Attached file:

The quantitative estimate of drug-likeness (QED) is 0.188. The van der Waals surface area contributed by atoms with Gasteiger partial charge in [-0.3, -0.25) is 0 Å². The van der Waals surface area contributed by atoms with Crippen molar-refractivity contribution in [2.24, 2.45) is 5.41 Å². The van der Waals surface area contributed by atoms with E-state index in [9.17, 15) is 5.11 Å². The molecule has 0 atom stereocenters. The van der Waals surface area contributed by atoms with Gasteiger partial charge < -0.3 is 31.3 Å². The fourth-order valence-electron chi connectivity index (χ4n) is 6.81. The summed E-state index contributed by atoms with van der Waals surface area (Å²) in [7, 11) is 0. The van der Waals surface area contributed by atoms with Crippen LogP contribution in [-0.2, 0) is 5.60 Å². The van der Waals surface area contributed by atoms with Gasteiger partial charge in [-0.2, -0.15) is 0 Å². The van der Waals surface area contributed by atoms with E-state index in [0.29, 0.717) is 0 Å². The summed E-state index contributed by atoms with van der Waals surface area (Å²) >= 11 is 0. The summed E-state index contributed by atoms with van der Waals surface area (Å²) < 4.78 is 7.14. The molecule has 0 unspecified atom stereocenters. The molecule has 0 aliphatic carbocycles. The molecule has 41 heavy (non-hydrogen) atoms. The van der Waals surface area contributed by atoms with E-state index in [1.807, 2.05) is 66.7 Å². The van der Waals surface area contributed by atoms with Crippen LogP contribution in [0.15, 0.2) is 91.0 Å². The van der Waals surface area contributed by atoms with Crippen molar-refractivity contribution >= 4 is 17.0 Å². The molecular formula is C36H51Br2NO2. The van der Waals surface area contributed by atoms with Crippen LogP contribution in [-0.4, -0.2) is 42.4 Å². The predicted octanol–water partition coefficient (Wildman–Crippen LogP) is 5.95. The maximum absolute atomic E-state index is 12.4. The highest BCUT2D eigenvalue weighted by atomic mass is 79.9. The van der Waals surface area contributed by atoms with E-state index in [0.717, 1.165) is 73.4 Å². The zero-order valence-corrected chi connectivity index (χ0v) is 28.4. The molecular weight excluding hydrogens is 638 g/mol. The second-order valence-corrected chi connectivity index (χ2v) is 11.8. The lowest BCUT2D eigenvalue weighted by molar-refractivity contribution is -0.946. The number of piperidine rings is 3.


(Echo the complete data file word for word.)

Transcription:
The quantitative estimate of drug-likeness (QED) is 0.188. The van der Waals surface area contributed by atoms with Gasteiger partial charge in [-0.3, -0.25) is 0 Å². The van der Waals surface area contributed by atoms with Crippen molar-refractivity contribution in [2.24, 2.45) is 5.41 Å². The van der Waals surface area contributed by atoms with E-state index in [9.17, 15) is 5.11 Å². The molecule has 0 atom stereocenters. The van der Waals surface area contributed by atoms with Gasteiger partial charge < -0.3 is 31.3 Å². The fourth-order valence-electron chi connectivity index (χ4n) is 6.81. The summed E-state index contributed by atoms with van der Waals surface area (Å²) in [7, 11) is 0. The van der Waals surface area contributed by atoms with Crippen LogP contribution in [-0.2, 0) is 5.60 Å². The van der Waals surface area contributed by atoms with Gasteiger partial charge in [-0.2, -0.15) is 0 Å². The van der Waals surface area contributed by atoms with E-state index in [0.29, 0.717) is 0 Å². The summed E-state index contributed by atoms with van der Waals surface area (Å²) >= 11 is 0. The summed E-state index contributed by atoms with van der Waals surface area (Å²) < 4.78 is 7.14. The molecule has 0 unspecified atom stereocenters. The molecule has 0 aliphatic carbocycles. The molecule has 41 heavy (non-hydrogen) atoms. The van der Waals surface area contributed by atoms with E-state index in [1.807, 2.05) is 66.7 Å². The van der Waals surface area contributed by atoms with Crippen LogP contribution in [0.15, 0.2) is 91.0 Å². The van der Waals surface area contributed by atoms with Crippen molar-refractivity contribution >= 4 is 17.0 Å². The molecular formula is C36H51Br2NO2. The van der Waals surface area contributed by atoms with Crippen LogP contribution in [-0.4, -0.2) is 42.4 Å². The predicted octanol–water partition coefficient (Wildman–Crippen LogP) is 5.95. The maximum absolute atomic E-state index is 12.4. The highest BCUT2D eigenvalue weighted by atomic mass is 79.9. The van der Waals surface area contributed by atoms with E-state index in [0.717, 1.165) is 73.4 Å². The zero-order valence-corrected chi connectivity index (χ0v) is 28.4. The molecular weight excluding hydrogens is 638 g/mol. The second-order valence-corrected chi connectivity index (χ2v) is 11.8. The lowest BCUT2D eigenvalue weighted by molar-refractivity contribution is -0.946. The number of piperidine rings is 3.